Laurane Marchive reviews all the London literary highlights for the month of February.
There is no such thing as the London literary scene. The events I went to this February could be more accurately described as a literary constellation: one event was for an avant-garde magazine in the practically de rigeur Hackney Wick warehouse; one set in a Vauxhall tea house and aimed at practising writers, and one storytelling event in an Oxford St basement aromatised with chip.
Full disclosure, though: before this year, I’d not been to many literary events in my life. It’s not that I hadn’t wanted to, it’s just that I was always scared. Events are daunting, and everything literature-related can be especially petrifying as it often comes glazed in a layer hushed voices and seriousness. But all the events I attended this February felt open and welcoming, and as different from one another as three cheeses on a cheese plate.
Early February, Crater 50 launches in Stour Space, Hackney Wick. Stour Space is a converted warehouse now sheltering artist studios and a cafe. The space is wide and tall and painted white, with circus equipment hanging from the beams. One wall is covered in art by Oliver Baggott and a side speaker plays bird sounds on repeat; this is a typical Hackney Wick experience.
Founded in 2009, CraterPress tends to commission work that looks visually interesting, with a special focus on writing that attends “to the materiality of the page”. The event starts with a performance by Simon Hayes, a man with a coloured umbrella, followed by a reading by Tim Atkins, whose photobook Deep Osaka features original poems and translations of classical Japanese poetry. Later, when Luna Montenegro and Adrian Fisher take the floor, their performance reminds me of clowning more than of poetry. Montenegro and Fisher operate under the name mmmmm and their surrealist work is currently interested in the relation between the non-human and the insect body. During their performance, they repeat the word “roach” in different tones, and they brandish bananas, reflecting on their straight or curved nature, an absurdist Brexit piece. After the reading, we drink white wine on the jetty behind the Gallery and I ask Fisher about the clowning. He says that clowning and poetry are similar because they are both disruptive; A disruption of time.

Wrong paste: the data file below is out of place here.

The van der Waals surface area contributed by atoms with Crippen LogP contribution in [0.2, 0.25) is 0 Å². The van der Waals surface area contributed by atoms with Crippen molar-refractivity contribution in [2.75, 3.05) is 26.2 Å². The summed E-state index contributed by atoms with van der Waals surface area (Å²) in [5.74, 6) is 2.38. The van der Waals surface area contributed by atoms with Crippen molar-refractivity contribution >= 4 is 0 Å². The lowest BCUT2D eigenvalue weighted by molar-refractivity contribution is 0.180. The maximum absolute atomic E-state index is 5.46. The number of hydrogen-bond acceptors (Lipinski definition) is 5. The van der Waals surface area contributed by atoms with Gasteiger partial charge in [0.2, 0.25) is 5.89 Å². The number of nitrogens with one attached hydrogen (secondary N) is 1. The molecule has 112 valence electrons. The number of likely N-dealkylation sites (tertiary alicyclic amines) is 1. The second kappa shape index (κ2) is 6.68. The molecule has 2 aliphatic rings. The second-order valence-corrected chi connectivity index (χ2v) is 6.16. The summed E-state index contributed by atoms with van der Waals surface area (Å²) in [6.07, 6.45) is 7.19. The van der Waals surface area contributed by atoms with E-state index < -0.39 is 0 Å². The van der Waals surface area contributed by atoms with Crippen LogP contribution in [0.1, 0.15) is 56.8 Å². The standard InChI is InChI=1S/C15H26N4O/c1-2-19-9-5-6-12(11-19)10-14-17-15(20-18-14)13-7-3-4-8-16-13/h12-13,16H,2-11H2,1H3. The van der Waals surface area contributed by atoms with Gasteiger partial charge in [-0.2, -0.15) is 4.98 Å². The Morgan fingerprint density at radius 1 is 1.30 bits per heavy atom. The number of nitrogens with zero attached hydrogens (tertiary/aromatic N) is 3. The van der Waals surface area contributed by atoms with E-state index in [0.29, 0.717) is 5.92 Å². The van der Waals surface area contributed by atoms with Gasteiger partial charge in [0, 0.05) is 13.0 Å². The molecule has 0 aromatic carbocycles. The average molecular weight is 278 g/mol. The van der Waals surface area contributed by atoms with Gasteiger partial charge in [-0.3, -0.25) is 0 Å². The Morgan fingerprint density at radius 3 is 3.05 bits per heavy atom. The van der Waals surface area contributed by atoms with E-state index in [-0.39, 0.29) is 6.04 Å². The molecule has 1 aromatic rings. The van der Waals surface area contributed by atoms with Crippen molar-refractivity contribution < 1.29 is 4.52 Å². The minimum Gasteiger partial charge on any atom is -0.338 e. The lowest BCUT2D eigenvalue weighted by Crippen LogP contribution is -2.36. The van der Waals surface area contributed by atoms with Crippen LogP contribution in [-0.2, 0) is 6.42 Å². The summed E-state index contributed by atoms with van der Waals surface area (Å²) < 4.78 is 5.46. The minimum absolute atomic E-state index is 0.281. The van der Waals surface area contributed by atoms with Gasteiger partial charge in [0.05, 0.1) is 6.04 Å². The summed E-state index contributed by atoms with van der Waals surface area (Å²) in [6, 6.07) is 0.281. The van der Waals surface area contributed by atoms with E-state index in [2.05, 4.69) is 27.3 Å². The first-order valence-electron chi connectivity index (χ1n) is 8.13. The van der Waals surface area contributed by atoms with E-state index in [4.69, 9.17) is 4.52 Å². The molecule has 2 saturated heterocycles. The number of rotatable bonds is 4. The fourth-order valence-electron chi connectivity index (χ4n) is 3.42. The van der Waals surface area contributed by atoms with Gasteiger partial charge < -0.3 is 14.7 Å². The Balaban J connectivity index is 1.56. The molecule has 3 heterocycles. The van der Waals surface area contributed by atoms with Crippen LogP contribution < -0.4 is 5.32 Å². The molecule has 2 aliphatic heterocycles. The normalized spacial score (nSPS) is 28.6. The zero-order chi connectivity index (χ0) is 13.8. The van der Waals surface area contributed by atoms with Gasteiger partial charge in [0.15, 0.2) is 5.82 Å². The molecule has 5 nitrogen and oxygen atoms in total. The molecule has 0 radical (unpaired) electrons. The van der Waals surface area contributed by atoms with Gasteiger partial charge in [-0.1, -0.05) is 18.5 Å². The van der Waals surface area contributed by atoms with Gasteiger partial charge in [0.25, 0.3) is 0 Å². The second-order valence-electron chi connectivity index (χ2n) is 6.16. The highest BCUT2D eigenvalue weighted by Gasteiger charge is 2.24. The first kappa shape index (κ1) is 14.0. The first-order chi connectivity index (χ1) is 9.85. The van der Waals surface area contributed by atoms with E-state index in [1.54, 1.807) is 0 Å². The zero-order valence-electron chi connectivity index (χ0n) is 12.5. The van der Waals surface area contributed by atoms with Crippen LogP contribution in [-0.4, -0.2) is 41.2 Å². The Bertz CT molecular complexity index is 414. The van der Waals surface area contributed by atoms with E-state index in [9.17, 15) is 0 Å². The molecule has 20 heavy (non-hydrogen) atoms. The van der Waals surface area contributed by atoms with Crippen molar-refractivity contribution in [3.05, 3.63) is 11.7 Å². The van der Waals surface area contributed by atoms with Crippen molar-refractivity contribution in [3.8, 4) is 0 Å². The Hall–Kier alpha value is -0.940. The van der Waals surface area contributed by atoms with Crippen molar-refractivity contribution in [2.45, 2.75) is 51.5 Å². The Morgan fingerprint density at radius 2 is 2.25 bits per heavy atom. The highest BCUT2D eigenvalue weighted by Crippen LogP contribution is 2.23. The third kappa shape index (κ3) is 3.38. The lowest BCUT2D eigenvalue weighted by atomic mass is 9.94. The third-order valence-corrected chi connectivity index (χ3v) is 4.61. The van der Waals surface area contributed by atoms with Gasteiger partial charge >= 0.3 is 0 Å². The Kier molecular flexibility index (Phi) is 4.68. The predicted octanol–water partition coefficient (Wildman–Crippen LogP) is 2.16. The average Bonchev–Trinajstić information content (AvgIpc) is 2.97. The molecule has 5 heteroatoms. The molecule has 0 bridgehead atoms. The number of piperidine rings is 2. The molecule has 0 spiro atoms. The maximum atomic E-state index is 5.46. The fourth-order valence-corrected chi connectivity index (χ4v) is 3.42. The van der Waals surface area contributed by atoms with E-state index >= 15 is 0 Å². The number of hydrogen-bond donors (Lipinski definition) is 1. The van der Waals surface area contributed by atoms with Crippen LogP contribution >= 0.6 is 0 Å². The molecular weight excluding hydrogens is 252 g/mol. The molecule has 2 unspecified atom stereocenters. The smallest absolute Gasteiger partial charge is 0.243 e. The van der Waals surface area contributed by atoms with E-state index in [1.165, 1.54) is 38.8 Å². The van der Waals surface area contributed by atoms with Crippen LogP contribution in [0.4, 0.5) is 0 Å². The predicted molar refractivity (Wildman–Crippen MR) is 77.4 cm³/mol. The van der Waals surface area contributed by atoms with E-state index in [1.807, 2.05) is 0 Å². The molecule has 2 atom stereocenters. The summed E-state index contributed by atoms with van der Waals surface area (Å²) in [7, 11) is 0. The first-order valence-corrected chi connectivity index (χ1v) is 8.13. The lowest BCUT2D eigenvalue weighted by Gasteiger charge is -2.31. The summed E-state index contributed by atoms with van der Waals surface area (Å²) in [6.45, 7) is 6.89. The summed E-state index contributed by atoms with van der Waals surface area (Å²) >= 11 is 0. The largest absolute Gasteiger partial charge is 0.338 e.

Far away from the white industrial world of Hackney Wick, the next event on my list is Words Away, held at the Tea House Theatre Cafe in Vauxhall. Set in a magical looking tea house, Words Away aims to “bring writers together in a creative environment to explore the writing process”. The night I go, the room is packed. Outside on the terrace, candles in friendly lanterns ward off the dark while inside, the atmosphere is relaxed and welcoming. There aren’t quite enough chairs and some people have to stand. The audience is mostly female and the Salon feels wonderfully convivial, best enjoyed with a slice of cake, a glass of wine or a cup of tea. As the event starts, all faces turn toward an alcove at the front of the room where three great, high-back leather armchairs preside over the Cafe. Run by writer Kellie Jackson and co-hosted by Emma Darwin, Words Away takes place monthly, featuring a different writer and theme every time. Jackson also offers regular writing workshop and masterclasses.